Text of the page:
Rohini Mohan

Dec 28 2015. view 761


 
By Jennifer Rodrigo
 
 
“To tell the story of people from a country I was not from, to respect their sense of identity, but be aware of the politics and propaganda, to show their decisions, justifications, regrets and biases without patronising - this was one of the most challenging things,” recalls Rohini Mohan, author of The Seasons of Trouble, a nonfiction account on postwar Sri Lanka. The book won the Shakti Bhatt First Book Prize, 2015 and Tata Lit Live First Book Award (Nonfiction). Rohini has been a political journalist for more than a decade, writing on human rights in South Asia for publications including Al Jazeera, The New York Times, Tehelka, The Caravan, Foreign Policy, Economic Times, and The Hindu.
 
She is based in Bangalore.
 

What got you into political journalism? 
I was a business management graduate who hated her desk job. An aunt said, "You read so much, why don't you try journalism?" It was random - I thought I would write pretty words. But in 2004, when I covered the tsunami in Tamil Nadu, something changed inside me. Journalism became a way of trying to understand the world around me better. It puts me in unfamiliar situations repeatedly, forcing me to contend, learn fast, struggle at making sense of it. You learn contexts, that no issue is black and white. I admire daily beat reporters, but can't do it. Instead, I learn in another way, taking a week or a month to interview someone, or do a field report or research, immerse myself in its ecosystem. For me, political journalism is about political themes, policies, human rights, people with and without power. 
 
Tell me about The Seasons of Trouble. What was the most challenging thing about writing it?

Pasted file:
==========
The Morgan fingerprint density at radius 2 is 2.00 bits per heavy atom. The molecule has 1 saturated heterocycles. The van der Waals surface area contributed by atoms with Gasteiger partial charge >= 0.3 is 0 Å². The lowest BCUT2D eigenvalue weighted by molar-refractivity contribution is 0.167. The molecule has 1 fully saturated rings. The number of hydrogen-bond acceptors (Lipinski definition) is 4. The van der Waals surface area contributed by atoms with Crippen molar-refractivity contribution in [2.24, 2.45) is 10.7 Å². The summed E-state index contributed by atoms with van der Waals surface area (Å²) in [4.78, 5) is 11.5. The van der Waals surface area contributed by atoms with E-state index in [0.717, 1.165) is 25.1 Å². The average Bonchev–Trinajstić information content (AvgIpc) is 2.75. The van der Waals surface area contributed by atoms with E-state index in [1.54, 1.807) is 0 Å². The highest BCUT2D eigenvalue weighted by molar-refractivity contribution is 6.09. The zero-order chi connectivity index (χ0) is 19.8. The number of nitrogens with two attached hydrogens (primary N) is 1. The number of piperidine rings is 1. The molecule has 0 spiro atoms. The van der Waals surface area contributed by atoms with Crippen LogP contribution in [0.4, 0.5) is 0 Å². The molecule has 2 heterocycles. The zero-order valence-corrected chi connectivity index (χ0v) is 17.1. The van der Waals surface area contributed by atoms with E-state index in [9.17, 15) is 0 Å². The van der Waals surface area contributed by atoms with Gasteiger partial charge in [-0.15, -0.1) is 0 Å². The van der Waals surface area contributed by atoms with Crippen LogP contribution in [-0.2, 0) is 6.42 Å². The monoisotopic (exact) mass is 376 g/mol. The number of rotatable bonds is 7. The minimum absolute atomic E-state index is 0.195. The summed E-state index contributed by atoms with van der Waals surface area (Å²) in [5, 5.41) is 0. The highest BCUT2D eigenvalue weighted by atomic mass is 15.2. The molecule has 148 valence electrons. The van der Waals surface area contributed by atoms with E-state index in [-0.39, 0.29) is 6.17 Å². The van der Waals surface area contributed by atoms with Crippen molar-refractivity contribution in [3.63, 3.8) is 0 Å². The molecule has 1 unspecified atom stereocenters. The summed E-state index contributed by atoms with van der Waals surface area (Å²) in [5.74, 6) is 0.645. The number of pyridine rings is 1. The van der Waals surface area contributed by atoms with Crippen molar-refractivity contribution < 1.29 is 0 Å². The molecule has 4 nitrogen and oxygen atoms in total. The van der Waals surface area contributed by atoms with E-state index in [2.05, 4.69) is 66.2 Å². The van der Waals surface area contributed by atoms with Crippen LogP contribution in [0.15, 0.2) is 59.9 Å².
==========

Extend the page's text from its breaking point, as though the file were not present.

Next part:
After my first reporting trip in Sri Lanka in 2009, I was struck by how little I knew about the country and the conflict. I kept coming back, for 5 years, until 2014, making 2-3 trips a year to Sri Lanka, meeting as many people as possible, going south, going deep north, trying to understand. I met politicians, soldiers, journalists, activists, monks, Tamils, Sinhalese, Muslims. I didn't publish anything, thinking I won't get a visa for my next trip if I do. I had a full-time job in Delhi, and this became my secret project. When I realised I wanted to write a book, the biggest question was who it would be about. There are so many versions of the conflict, dictated by ethnicity, history, ideology, lack of information. To tell the story of people from a country I was not from, to respect their sense of identity, but be aware of the politics and propaganda, to show their decisions, justifications, regrets and biases without patronising - this was one of the most challenging things. 
 
How has the response been for the book? 
I was most afraid of what Sri Lankans would say - whether my friends here will dismiss it. I was writing as much for Sri Lankans, as for people who had no idea about Sri Lanka. But the response has been touching - people write with things they identify with, things they knew about but not in detail. Most people have connected to the characters deeply. Every week, someone writes asking what happened to Mugil, or Sarva, are they okay? Has Sri Lanka changed for the better now? This moves me, that the book touched a chord in faraway Ireland, Australia, or Poland. 
 
3 things no one knows about you?
As a child, my ambition was to be a singer 
Every few months, I try to quit eating meat and fail. 
I tried to move to Sri Lanka in 2011, but didn't because I couldn't afford rent in Colombo! 
 
5 things on your bucket-list?
Read every book in my house, though the stack is growing fast
Learn to swim 
Go on a long backpacking trip with my mother and sister 
Live in Nigeria and Brazil 
Have a conversation with JM Coetzee
 
Expectations for GLF 2016? 
It's the first time I'll talk about my book in Sri Lanka, and I get to do it in the south and in Jaffna! I'm most excited and petrified! I'd love to meet the wonderful Sri Lankan authors I've read. I'm looking forward to all the heritage walks GLF has arranged. 
 
What do you love most about Sri Lanka?
The accent, the arrack and the food. I love that you make fun of Indians. 
 
What do you like the least about Sri Lanka? 
You have just two major languages, and it baffles me how so few people are bilingual 
 
3 words to describe yourself?
Curious. Optimistic. Disorganised. 
 
Are you working on anything right now?
I am doing full-time journalism in India
 
 
Rohini Mohan is one of the many writers who’ll be attending the Fairway Galle Literary Festival 2016 in January. 
 


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